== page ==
Category Archives: Uncategorized

e-learning resources

A couple of useful resources found this week:

Designer e-learning provides an  interesting list of resources for e-learning designers (not developers). The emphasis on design thinking competences is particularly interesting. Examples of deeper use of design thinking approaches to learning design would be interesting, especially in terms of ethnographic approaches to needs and uses analysis. This is also an interesting site for including a useful emphasis on UX in e-learning design.

Also, a useful resource on project management for instructional designers which provides a comprehensive text with videos

Future work and career planning

Came across an interesting post here on skills for employability from Lynda Gratton. The emphasis on deep skills does tie in with what I’ve been seeing in the local job market of generalist skill sets being desirable for more junior posts while “deep” skills are required for the higher value/ better paid jobs. Also, this finding does seem to suggest that the notion of the icicle based skill-set is currently less desirable than I previously thought. Or is it a question of presentation whereby an icicle person presents themselves as t-shaped (on the basis of targeting your application) yet the icicle skill-set remains desirable for the longer-term career as it enhances the individual’s adaptive capacity?

e-learning market

Clive Shepherd has highlighted the e-learning centre report on the market for e-learning in UK and Europe. A free summary is available here. As Clive’s post points out, the UK market is expected to grow by 4.76% to £472m in 2010 – slower growth but a bigger market than France or Germany. As a sort of comparison, Datamonitor recently identified the UK market for consulting services at averaging 7% between 2010 – 2014 and growth in the UK economy as a whole being around the 2% mark. Yet a recent report from Boston Consulting Group on e-commerce in the UK is interesting in that it finds that:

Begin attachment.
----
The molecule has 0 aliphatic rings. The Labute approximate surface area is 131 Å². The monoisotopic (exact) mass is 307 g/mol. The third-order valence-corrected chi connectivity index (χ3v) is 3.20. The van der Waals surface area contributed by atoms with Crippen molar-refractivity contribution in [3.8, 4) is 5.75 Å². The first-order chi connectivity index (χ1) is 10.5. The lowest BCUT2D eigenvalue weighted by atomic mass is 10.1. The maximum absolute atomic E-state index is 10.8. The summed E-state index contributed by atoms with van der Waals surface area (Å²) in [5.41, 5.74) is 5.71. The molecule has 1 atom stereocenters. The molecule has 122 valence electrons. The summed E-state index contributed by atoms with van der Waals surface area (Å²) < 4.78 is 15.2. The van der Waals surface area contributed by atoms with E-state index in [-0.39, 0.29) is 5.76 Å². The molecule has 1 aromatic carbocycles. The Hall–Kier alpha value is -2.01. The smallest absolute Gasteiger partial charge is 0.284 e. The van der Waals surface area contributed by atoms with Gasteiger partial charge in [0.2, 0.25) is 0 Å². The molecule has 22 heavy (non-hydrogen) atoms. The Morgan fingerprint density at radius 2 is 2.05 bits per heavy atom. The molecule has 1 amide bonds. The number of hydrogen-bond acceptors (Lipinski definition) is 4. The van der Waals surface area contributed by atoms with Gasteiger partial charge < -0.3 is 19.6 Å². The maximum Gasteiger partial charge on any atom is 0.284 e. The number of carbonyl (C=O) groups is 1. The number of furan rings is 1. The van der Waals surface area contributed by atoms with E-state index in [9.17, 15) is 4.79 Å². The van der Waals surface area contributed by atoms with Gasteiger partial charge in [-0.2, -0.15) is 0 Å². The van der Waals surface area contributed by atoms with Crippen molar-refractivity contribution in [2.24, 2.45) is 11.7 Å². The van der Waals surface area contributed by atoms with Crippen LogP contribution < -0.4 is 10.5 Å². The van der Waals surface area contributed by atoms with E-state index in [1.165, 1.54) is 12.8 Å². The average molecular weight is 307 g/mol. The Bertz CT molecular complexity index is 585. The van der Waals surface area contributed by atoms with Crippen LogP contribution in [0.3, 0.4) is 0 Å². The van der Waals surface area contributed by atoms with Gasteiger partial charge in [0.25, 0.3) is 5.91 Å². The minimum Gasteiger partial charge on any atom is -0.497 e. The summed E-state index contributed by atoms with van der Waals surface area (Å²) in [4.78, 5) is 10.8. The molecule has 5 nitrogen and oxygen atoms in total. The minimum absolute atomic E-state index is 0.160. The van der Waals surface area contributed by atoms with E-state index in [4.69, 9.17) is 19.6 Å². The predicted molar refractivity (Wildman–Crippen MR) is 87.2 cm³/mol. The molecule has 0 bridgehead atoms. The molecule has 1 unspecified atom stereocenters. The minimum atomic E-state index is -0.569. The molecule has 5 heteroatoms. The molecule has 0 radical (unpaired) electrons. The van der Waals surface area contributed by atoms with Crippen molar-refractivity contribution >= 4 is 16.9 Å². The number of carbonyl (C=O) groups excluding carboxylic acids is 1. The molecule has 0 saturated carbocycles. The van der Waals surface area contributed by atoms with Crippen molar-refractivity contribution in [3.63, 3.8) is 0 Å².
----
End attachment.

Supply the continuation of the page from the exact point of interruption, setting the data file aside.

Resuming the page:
The U.K. Internet economy contributed £100 billion in 2009, representing 7.2 percent of U.K. GDP—more than construction, transport, or utilities.

and also predicts a 10% growth rate per annum up to 10% of GDP by 2015. So how well is the e-learning industry really doing?

A few other things to note on the report summary is the positioning of different facets of e-learning in relation to one another. In particular, that web 2.0/ e-learning 2.0 is placed (I think – but tell me if I’m wrong) on the broadcasting side of a continuum with learning at the other end while VLEs are placed more towards the learning end. This typology seems strange given the interactional nature at the heart of web 2.0 while VLEs, in my experience, tend to be used as course management systems, file repositories, etc. This highlights the difficulty of defining the e-learning industry. What software or SaaS should be included and, more importantly, excluded. Should Twitter or WordPress or Drupal be included on the basis that a lot of learning occurs through these tools that were not formally designed for learning purposes. While analysing the size of the formal e-learning sector as represented by VLEs, course management systems and formal learning content creators is a useful exercise, this is a very different proposition from mapping the economy of e-learning activities as a whole, eg, across the value chain. So it is possible, and possibly desirable, to see the “industry” as defined by formal providers declining while the scale and scope of e-learning activities continues to grow.

maturity or a loss of edge?

While I’m admittedly a bit behind the times, was intrigued by this piece of news that Nielson and McKinsey were coming together to form a joint venture

to create a new company today called NM Incite, which builds upon the industry-leading social media and online brand metrics, consumer insights and real-time market intelligence of Nielsen BuzzMetrics to transform business operations including product development, marketing, communications and customer service.

While obviously a sign of “maturing” of social media for business, there should be concern social media becomes part of the intelligence, market segments, metrics and management discourses that suggest procedure, process and control – rather than dialogues with and between different stakeholders that interact with and through an organisation. However, this will be interesting to follow for signs that such a venture is able to nurture the best of the Enterprise 2.0/ social business whereby the boundaries of organisation become blurred or disintegrate. These can be the boundaries between customers, suppliers, partners, distributers, advertisers or the internal boundaries, especially between silos of knowing. Or will we see the use of the “social” rhetoric as a veneer to traditional patterns of managerialism – lipstick on the face of the gorilla?